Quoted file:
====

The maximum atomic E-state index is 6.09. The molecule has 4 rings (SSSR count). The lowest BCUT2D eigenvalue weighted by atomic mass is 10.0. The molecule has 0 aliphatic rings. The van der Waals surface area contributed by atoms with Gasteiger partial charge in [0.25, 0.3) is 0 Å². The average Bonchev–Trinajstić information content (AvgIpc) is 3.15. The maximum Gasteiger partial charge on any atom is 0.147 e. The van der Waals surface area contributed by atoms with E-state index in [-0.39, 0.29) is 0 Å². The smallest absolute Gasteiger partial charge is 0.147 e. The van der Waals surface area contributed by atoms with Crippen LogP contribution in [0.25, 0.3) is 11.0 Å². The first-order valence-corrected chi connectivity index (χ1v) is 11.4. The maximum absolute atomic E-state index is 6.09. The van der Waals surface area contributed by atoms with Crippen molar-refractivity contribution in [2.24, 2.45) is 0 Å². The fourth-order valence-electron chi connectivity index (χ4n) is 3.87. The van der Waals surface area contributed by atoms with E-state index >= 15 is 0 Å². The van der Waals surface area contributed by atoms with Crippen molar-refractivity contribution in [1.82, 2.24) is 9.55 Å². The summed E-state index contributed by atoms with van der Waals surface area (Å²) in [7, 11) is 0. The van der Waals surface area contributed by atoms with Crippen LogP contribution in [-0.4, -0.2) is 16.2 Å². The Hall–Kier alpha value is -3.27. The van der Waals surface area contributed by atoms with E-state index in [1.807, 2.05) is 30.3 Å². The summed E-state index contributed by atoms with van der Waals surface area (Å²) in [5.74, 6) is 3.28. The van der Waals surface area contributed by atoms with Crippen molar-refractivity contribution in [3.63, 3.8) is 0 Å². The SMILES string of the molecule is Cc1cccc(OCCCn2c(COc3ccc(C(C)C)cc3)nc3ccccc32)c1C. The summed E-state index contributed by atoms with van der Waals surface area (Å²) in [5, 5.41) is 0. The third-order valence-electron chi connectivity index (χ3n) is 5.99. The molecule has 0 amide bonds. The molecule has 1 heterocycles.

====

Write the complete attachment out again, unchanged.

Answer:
The maximum atomic E-state index is 6.09. The molecule has 4 rings (SSSR count). The lowest BCUT2D eigenvalue weighted by atomic mass is 10.0. The molecule has 0 aliphatic rings. The van der Waals surface area contributed by atoms with Gasteiger partial charge in [0.25, 0.3) is 0 Å². The average Bonchev–Trinajstić information content (AvgIpc) is 3.15. The maximum Gasteiger partial charge on any atom is 0.147 e. The van der Waals surface area contributed by atoms with E-state index in [-0.39, 0.29) is 0 Å². The smallest absolute Gasteiger partial charge is 0.147 e. The van der Waals surface area contributed by atoms with Crippen LogP contribution in [0.25, 0.3) is 11.0 Å². The first-order valence-corrected chi connectivity index (χ1v) is 11.4. The maximum absolute atomic E-state index is 6.09. The van der Waals surface area contributed by atoms with Crippen molar-refractivity contribution in [2.24, 2.45) is 0 Å². The fourth-order valence-electron chi connectivity index (χ4n) is 3.87. The van der Waals surface area contributed by atoms with E-state index >= 15 is 0 Å². The van der Waals surface area contributed by atoms with Crippen molar-refractivity contribution in [1.82, 2.24) is 9.55 Å². The summed E-state index contributed by atoms with van der Waals surface area (Å²) in [7, 11) is 0. The van der Waals surface area contributed by atoms with Crippen LogP contribution in [-0.4, -0.2) is 16.2 Å². The Hall–Kier alpha value is -3.27. The van der Waals surface area contributed by atoms with E-state index in [1.807, 2.05) is 30.3 Å². The summed E-state index contributed by atoms with van der Waals surface area (Å²) in [5.74, 6) is 3.28. The van der Waals surface area contributed by atoms with Crippen molar-refractivity contribution in [3.63, 3.8) is 0 Å². The SMILES string of the molecule is Cc1cccc(OCCCn2c(COc3ccc(C(C)C)cc3)nc3ccccc32)c1C. The summed E-state index contributed by atoms with van der Waals surface area (Å²) in [5, 5.41) is 0. The third-order valence-electron chi connectivity index (χ3n) is 5.99. The molecule has 0 amide bonds. The molecule has 1 heterocycles.